By Barbara Wood Photos via Phoenix Herpetological Society Don’t let our name fool you, we at Phoenix Dog Magazine love all sorts of critters, from fur to feathers, skin to scales! We met up with T…
By Barbara Wood
Photos via Phoenix Herpetological Society
Don’t let our name fool you, we at Phoenix Dog Magazine love all sorts of critters, from fur to feathers, skin to scales! We met up with The Phoenix Herpetological Society (PHS) in Scottsdale, home to all sorts of snakes, lizards, toads, tortoises…even alligators! In fact, herpetology is actually from Greek “herpein” meaning “to creep” and covers all things amphibian and reptilian.
As per their mission statement, PHS aims to “Promote conservation and preservation of native and non-native reptiles through education, rehabilitation, rescue, and relocation.”
Founded in 2001, the PHS facility is a fully operational, 2½-acre rescue and rehabilitation center with an onsite reptile clinic and research center located in northern Scottsdale. They offer tours to the public as well as educational programs that extend beyond their campus. Needless to say, it is a very busy place with caring and advocating for some of the desert’s most unique species.
We spent a few minutes with a group of kids attending Snake Camp. When I asked two of the campers to tell me what they learned about snakes, they told me all the scientific names and categories of snakes. Not only do these kids know their stuff, they all agree that camp is great fun. They had just come in from a demonstration of how cobras spit venom (don’t worry – squirt guns and safety glasses ensured the campers’ safety)! PHS offers camps year-round for kids starting as young as six, as well as summer and vacation sessions, with offered all the way into high school.
Plus, PHS offers a variety of adult courses, including:
What makes a reptile a reptile and how to identify common species
Differences between turtles & tortoises
How to pick up, relocate, or transport multiple types of reptiles
Native protected animals and the regulations that affect them
Common pet trade snakes
Identifying and handling non-venomous snakes
Basic care needs of pet reptiles
What to do and whom to call if illegal animals are encountered or suspected
In addition to hosting educational camps and adult sessions, PHS also has an outreach programs where they will meet with large groups on-site, such as homeowner meetings in areas with high-herpetological populations.
These courses include demonstrations with live animals handled by PHS experts. (In other words – don’t try this at home without PHS supervision!)
Desert Wildlife and Identification – including native venomous reptiles (such as rattlesnakes and Gila monsters), arachnids (i.e., scorpions, spiders), and non-venomous native wildlife (Desert tortoise, common Kingsnakes)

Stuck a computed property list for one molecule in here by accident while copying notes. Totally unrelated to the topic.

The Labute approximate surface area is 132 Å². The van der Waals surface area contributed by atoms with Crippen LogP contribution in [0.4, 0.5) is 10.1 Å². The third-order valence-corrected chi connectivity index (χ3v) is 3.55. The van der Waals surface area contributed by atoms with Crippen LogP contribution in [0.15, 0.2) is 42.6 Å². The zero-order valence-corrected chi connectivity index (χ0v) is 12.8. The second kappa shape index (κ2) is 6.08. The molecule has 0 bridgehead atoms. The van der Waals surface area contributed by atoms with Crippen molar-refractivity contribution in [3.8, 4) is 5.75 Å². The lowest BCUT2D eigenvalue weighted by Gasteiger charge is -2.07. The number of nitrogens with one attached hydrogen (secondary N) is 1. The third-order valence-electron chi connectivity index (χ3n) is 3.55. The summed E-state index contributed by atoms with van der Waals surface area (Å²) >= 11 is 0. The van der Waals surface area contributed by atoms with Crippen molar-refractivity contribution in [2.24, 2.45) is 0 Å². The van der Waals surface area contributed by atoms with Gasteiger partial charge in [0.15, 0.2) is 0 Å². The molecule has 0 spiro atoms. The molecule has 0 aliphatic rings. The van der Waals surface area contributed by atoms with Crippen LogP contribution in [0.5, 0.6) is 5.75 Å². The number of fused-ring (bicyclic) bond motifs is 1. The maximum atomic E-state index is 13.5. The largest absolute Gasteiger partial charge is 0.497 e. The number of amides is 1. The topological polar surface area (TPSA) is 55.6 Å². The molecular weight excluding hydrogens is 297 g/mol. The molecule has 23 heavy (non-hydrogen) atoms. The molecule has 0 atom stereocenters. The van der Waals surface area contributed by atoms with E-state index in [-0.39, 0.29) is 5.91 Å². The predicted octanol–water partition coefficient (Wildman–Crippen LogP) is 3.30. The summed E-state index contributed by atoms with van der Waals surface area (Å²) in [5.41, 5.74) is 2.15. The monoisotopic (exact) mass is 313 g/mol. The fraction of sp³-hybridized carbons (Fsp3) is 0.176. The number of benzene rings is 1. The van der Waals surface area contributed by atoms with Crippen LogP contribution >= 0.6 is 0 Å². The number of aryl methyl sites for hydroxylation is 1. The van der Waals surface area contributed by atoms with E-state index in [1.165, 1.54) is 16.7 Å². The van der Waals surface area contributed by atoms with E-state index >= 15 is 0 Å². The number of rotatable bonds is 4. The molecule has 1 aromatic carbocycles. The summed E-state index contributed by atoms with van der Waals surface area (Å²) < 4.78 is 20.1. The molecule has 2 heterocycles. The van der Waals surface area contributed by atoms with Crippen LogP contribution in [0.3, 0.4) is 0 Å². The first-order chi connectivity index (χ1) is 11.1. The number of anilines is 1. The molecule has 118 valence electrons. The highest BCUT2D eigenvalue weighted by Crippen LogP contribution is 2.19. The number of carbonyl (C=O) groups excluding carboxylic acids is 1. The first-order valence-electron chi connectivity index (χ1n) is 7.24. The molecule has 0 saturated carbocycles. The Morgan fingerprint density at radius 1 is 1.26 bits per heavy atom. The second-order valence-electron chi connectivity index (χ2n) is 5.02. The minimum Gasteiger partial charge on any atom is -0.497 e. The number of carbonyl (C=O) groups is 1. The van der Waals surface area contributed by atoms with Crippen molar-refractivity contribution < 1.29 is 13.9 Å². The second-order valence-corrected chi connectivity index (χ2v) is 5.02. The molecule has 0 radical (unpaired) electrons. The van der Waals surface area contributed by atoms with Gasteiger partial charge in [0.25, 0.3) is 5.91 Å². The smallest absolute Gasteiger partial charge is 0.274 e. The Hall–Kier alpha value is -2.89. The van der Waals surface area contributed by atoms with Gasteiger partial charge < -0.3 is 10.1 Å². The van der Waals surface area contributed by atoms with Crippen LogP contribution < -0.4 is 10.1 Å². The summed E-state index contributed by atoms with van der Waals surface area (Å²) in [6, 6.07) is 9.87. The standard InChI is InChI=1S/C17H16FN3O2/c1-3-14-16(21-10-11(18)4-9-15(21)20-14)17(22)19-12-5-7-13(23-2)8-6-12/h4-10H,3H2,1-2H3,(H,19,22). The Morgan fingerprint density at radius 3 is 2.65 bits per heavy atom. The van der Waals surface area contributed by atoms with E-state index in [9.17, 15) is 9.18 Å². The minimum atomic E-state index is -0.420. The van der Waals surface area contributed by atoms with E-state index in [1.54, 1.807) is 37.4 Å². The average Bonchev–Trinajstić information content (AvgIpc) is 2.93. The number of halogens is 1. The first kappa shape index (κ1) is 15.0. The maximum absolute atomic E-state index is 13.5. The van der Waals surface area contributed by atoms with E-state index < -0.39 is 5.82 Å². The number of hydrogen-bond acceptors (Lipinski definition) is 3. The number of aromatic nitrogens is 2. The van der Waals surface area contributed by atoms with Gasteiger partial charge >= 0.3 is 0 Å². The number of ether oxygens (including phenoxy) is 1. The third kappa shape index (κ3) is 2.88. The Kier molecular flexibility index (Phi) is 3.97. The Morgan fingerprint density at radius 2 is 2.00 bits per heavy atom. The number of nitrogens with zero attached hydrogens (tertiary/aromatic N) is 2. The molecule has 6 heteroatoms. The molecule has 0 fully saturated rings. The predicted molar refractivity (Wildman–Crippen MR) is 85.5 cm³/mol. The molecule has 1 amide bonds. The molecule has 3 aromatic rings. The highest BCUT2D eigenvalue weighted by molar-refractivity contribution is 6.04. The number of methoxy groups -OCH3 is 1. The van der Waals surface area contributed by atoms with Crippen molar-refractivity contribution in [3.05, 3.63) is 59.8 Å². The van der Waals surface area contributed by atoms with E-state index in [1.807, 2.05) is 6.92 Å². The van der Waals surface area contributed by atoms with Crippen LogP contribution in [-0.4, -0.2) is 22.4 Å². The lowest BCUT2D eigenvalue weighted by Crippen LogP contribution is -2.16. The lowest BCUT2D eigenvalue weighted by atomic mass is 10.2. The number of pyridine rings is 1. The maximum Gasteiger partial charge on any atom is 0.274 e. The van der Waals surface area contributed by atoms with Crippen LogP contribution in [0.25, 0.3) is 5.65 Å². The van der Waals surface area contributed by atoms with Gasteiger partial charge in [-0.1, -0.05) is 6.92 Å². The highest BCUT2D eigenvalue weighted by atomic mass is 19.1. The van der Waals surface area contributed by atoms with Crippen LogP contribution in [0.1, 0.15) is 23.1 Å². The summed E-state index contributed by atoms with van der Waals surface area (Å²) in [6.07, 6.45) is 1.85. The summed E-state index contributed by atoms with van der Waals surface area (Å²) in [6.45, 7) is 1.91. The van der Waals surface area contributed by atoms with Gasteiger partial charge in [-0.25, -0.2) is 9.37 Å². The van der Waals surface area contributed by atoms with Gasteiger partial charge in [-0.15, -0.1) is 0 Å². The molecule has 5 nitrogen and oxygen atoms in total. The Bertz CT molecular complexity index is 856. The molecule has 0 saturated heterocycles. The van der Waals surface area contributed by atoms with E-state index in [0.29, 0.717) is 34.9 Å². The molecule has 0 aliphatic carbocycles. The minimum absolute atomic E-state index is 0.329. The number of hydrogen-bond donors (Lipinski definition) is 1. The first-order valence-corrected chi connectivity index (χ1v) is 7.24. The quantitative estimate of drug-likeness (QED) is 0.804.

Conservation and the importance of coexistence with the natural world (and why you shouldn’t release non-native reptile into the wild, an issue that is apparent at the Phoenix Zoo with people releasing unwanted pet turtles into ponds).
PHS also provides tips for keeping unwanted wildlife out of your house. With so many people new to the Valley of the Sun, and with homes encroaching more and more into the desert, these courses focus more on prevention, safety and the best ways we can cohabit with these desert dwellers. These tips include:
Securing your yard and fence from unwanted pests
Property maintenance, including best building material to prevent critters from nesting
Resources for continual safety (i.e., rattlesnake removal) and cruelty-free pest control
A dedicated team of more than 20 individuals volunteer regularly to maintain the sanctuary and care for hundreds of reptiles housed at the facility. PHS works with state and federal wildlife officials and law enforcement to care for and house unwanted or seized reptiles from across the U.S.
We spent a few minutes with Connie, a volunteer who immediately taught us a few things about tortoises. As she was filling the water pans in one enclosure, she explained that tortoises can store and regulate their water intake, just one way the native species has adapted to life in the dry desert. It was clear Connie is not only a wealth of reptilian information, but incredible passionate about these animals who don’t always get their fair share of love compared to their furry neighbors.
Connie has two snakes of her own and proudly showed off their recently shed skins. She is typical of everyone we met on our visit: passionate volunteers who truly care for the animals’ wellbeing and educating the public about their importance in our ecosystem.
All visits to the Phoenix Herpetological Society must be arranged in advance.For more information or to schedule an educational course visit: phoenixherp.com
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A version of this article originally appeared in our July/August 2018 issue